A ballad is a narrative, rhythmic saga of a past affair, which may be heroic, romantic or satirical, almost inevitably catastrophic, which is related in the third person, usually with foreshortened alternating four- and three-stress lines ('ballad meter') and simple repeating rhymes, and often with a refrain. (Ballads should not be confused with the ballade, a 14th and 15th century French verse form.)

The origin of the word suggested something that could be danced to. Ballads are most often folk poetry in a musical format, passed along orally from generation to generation, set to conventional tunes and usually sung by a solo voice, the hearers joining in the refrain. Until written, the content evolves and changes over time, unlike a more literary poem.

Unlike more traditional poetry, ballads do not use a large amount of explanation. The narrative is usually simple, clear and easy to read. Emotion is usually kept to a minimum, and the motives of characters are rarely probed in any great detail. Dialogue is kept to an economical level, but frequently used to empower the language.

Five of the characteristics of a ballad are:
• A ballad tells a story
• A ballad focuses on actions and dialogue rather than characteristics and narration.
• A ballad has a simple metrical structure and sentence structure.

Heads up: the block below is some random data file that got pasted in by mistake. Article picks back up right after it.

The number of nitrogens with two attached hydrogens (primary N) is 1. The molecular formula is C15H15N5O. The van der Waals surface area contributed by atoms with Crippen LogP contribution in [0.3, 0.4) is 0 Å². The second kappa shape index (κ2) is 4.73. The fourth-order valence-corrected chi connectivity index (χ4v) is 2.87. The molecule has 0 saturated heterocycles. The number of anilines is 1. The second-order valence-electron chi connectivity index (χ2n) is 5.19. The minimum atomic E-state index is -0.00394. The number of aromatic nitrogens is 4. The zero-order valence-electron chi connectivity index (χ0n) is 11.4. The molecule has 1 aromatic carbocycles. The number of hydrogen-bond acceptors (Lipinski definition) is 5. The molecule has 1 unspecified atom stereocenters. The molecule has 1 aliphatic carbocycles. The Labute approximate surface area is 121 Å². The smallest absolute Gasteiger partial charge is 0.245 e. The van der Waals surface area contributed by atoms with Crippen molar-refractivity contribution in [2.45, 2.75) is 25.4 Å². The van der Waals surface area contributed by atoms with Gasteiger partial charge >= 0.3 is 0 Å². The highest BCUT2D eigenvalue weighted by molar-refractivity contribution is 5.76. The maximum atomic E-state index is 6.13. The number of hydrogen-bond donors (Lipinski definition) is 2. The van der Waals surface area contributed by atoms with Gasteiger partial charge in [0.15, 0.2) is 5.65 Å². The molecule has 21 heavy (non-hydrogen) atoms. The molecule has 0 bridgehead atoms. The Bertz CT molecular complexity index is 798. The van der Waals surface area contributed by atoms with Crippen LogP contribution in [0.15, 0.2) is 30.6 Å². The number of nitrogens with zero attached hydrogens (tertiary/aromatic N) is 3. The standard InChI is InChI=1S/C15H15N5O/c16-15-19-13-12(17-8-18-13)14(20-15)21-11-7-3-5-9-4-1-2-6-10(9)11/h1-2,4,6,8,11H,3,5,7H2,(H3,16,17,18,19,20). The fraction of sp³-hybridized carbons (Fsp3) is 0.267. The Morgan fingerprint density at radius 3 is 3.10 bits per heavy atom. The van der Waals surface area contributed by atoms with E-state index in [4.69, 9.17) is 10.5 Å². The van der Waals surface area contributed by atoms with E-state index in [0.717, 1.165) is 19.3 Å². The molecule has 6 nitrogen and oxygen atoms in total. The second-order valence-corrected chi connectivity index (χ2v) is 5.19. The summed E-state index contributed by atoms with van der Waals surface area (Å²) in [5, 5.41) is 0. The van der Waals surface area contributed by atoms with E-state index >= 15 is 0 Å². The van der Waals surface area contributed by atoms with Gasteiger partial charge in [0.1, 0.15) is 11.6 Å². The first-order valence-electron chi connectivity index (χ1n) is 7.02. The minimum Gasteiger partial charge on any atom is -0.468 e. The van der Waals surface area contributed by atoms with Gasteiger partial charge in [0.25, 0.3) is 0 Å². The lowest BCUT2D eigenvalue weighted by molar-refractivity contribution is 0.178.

• A ballad is sung to a modal melody.
• A ballad is of oral tradition, passed down by word of mouth. Therefore, it undergoes changes and is of anonymous authorship.

Repetition and refrains are also used in many ballads. This is a strong resemblance to many forms of traditional music. Many traditional ballads have themes related to the supernatural, and occasionally ballads contain a moral dimension to them, usually expressed in a final verse.

Broadsheet ballads

Broadsheet ballads, cheaply printed and often topical, humorous, even mildly subversive, were hawked in English streets from the 16th century; the legends of Robin Hood and the pranks of Puck were disseminated through broadsheet ballads.

Thomas Percy, Robert Harley, Francis James Child, Sir Walter Scott and were early collectors and publishers of ballads from the oral tradition and broadsheets. Percy's publication of Reliques of Ancient Poetry and Harley's collections, such as The Bagford Ballads, were of great import in beginning the study of ballads. Some of the collectors also wrote new ballads. Many ballads are referenced in scholarly works by their number in Child's compilation (see the Child Ballads). The American poet Carl Sandburg was influenced by ballads, and published a collection he had assembled as The American Songbag (1927).

The form of a ballad has been imitated in modern poetry— most notably by the Canadian ballads of Robert W. Service, in Kipling's 'Road to Mandalay' or in 'Casey at the Bat.' 'The Ballad of the Bread-man', is Charles Causley's re-telling of the story of the birth of Jesus Christ. Many modern written musical ballads are in the repertory of American folk music.

• Traditional Ballads: o Barbara Allen o Sir Patrick Spens o Lord Randall o Ballad of Jesse James o John Barleycorn o Henry Martin o The Three Ravens o Lady Isabel and the Elf Knight o Lyke-Wake Dirge o Tam Lin o Thomas Rhymer o The Cruel Brother o The Great Silkie of Sule Skerry o Mary Tamlin o Many ballads of Robin Hood o Ballad of Chevy Chase o The Battle of Otterburn o The Battle of Harlaw o The Gypsie Laddie o Golden Vanity o Verner Raven - oldest Scandanavian ballad with music o

Modern Ballads: o American Pie o Ballad of the Alamo o Ballad of the Green Berets o Ballad of Davy Crockett


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